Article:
Flying objects can achieve forward thrust in a few ways, but here’s a unique new one: Flipping inside out to move forward. Designed by the people who brought us the amazing robot seagull, the SmartInversion flying object can move through the air indefinitely.
The object is based on a design envisioned by inventor Paul Schatz. It’s a six-sided articulated ring of prisms that attaches to a cube, and when it’s unleashed, it can start folding into new geometric shapes. As it turns itself inside out, it moves forward. This property of kinematics is called inversion.
The object is filled with helium so it will float in the air. It’s on display this week at the Hannover Messe technology trade show in Germany, where users will be able to control it with a smartphone, as seen in the video below. New Scientist reports that it’s held together by a carbon-fiber framework, and three motors control its motion, governed by a pre-programmed onboard computer.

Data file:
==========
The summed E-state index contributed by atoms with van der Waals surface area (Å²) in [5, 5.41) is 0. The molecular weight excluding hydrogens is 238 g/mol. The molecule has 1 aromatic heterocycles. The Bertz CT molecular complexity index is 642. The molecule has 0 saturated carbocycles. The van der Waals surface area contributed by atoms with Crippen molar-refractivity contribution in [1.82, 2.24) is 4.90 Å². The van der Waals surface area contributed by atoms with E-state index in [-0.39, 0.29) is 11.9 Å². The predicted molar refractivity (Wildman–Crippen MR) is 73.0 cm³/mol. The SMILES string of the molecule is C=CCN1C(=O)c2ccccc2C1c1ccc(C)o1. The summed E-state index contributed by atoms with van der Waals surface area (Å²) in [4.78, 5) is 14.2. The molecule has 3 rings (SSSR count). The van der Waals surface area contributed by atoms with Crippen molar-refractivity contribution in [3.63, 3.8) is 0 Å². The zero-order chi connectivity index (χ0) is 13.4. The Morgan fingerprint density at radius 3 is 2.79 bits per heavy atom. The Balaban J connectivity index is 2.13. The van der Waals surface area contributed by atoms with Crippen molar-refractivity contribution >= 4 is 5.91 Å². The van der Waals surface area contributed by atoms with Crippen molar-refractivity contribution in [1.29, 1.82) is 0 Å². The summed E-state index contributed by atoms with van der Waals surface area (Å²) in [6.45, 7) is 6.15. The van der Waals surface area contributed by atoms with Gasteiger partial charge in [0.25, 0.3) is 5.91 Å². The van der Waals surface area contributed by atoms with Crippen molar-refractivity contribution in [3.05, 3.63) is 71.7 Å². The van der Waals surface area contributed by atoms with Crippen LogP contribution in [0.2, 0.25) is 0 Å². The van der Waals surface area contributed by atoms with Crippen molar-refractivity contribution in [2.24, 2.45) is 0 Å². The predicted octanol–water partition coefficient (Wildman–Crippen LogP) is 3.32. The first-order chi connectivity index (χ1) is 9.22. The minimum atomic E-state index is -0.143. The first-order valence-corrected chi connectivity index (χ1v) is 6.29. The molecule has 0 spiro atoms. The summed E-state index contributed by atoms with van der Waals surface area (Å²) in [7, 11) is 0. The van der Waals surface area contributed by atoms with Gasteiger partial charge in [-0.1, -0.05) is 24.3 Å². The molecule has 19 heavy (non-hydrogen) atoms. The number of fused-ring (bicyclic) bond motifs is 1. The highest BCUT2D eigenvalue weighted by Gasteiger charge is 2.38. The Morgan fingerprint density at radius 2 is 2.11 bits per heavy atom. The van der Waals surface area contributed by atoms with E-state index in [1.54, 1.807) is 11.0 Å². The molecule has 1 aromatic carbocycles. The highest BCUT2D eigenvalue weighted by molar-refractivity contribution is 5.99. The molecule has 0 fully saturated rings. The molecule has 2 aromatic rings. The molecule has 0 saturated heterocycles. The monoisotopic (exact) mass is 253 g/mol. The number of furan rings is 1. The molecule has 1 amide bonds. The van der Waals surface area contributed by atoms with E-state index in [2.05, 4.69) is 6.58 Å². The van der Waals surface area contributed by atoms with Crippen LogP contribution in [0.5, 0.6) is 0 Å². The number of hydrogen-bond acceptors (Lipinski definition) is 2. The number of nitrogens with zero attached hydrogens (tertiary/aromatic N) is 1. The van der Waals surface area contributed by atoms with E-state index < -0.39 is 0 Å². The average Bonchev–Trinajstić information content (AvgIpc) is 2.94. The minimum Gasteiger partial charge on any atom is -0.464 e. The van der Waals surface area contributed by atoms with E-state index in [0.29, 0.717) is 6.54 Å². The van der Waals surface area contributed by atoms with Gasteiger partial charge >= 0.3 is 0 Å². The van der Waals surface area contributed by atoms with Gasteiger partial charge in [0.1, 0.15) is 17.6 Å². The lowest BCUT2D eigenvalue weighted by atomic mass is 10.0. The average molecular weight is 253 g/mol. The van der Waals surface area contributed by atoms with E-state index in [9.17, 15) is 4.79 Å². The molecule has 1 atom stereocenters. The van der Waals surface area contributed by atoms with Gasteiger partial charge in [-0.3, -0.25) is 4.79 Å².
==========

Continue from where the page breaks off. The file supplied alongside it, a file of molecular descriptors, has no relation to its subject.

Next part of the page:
It looks like the folded-square paper fortune-cookie game thing I used to play with in grade school. I have no idea what it’s really called, but some of you probably know what I’m talking about. Watch it fly here.[via New Scientist]
The incredible innovations, like drone swarms and perpetual flight, bringing aviation into the world of tomorrow. Plus: today's greatest sci-fi writers predict the future, the science behind the summer's biggest blockbusters, a Doctor Who-themed DIY 'bot, the organs you can do without, and much more.